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Chen glided across the waters towards the prone figuring laying beneath the foliage of an arbor. He’d heard the woman’s cry of distress, but before that he heard her heartfelt plea. He didn’t understand her words. The language was not his mother’s tongue, but Chen read emotions clearly. Before something caused her distress, she was calling out to the Heavens for enlightenment.
As Chen made his way over to her, he looked down into the murky depths. A wave of disappointment crashed over him. Though the only light was from the moon’s glow, Chen could see clearly that the water didn’t match any of the blue from his mother’s memories. There would be no diving into its murky stillness.
When he’d landed awhile ago, he’d seen the water clearly, though the liquid wasn’t clear. Both the light from the planet’s star and the lights from the ship’s transport illuminated the waters. Refuse bobbed to the surface along with the carcasses of dead and decaying marine life. Chen’s plans of sailing on a clear blue wave crashed, when he saw the metallic scrapings he’d meet if he dared to wade in.
Careful of the vegetation underfoot, Chen glided away from the transport and wandered around perplexed. The bottom of his long robes trailed over the plant that had closed off its petals in the absence of the light. Chen could feel them sparking to life and reaching up to the sole’s of his feet as he drifted above them.
This was his mother’s village. He would never doubt Hsing’s navigation. His brother was meticulous and precise in all things. Chen stepped out of the clearing, and came face to face with human life -not exactly face to face as he was covered with in dark robes and a hooded cloak. His kind genetically and physically favored their fathers and not their mothers’ species. Though Chen had many traits from his human mother, there were some noticeable physical differences. Chen didn’t wish to alarm the humans. Access to this planet was restricted, abduction illegal.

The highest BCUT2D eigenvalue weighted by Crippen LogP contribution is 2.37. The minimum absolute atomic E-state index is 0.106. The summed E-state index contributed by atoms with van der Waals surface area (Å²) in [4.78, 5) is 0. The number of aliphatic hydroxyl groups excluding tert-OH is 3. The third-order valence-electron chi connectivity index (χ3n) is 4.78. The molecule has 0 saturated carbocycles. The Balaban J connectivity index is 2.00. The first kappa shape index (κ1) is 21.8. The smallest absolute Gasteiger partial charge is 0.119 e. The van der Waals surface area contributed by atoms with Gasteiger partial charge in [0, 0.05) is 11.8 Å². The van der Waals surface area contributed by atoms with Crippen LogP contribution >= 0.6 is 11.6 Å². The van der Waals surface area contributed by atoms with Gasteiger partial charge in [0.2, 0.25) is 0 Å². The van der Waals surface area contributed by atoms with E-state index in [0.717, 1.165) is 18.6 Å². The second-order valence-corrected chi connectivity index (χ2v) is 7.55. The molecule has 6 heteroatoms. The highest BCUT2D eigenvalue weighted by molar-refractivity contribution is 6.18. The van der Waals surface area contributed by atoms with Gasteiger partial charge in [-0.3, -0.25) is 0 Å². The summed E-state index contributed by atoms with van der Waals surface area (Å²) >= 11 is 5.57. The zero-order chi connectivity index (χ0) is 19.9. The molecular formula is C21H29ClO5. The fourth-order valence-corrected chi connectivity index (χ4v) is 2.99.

Chen was not typically a rule breaker. But the times called for drastic measures. But it wasn’t in Chen’s nature to go to extremes. He could bend, not break. Chen had decided he wouldn’t abduct a woman. He would take one that was willing. But not just any one. One who called to his soul.
Moving into the mix of humans, Chen felt his soul weighing down with each step. The amount of people out overwhelmed Chen. His kind were a small society, even before the war. The amount of humans out in the streets were more than the entire crew on his ship.
There hadn’t been this many people in his mother’s memories. There also hadn’t been so many structures cluttered together. The dwellings were tall and spaced close together. Smoke rose in the air coloring the night’s sky gray. The lights posted on the faces of some of the structures were of a spectrum on the light scale that hurt Chen’s eyes.
As Chen made his way deeper into the village, his nose was assaulted with the smell of various foods. But when he inhaled, his throat seized. He spluttered, coughing loudly. His hood nearly slipped from his head to reveal his face. A few humans looked his way.
Chen took smaller breaths, breathing through his mouth. Like humans, oxygen was necessary for his life’s blood. Oxygen was a naturally occurring chemical. The human food was laced with a number of chemical compounds, most toxic, others he simply couldn’t fathom why they’d allow them near their food supply. Not only were the chemicals unappetizing, the look of the food also turned his stomach. It appeared as though they’d purposely mixed the chemicals into the brown, orange and yellow mush on purpose.
Chen also noticed a lack of wildlife in the area. What animals he did see were caged or on leashes. Chen closed his eyes and reached out into the surrounding mountains. He sensed a conscious effort of animals in the wild keeping their distance out of fear and loathing for humankind. He sensed no tigers nearby.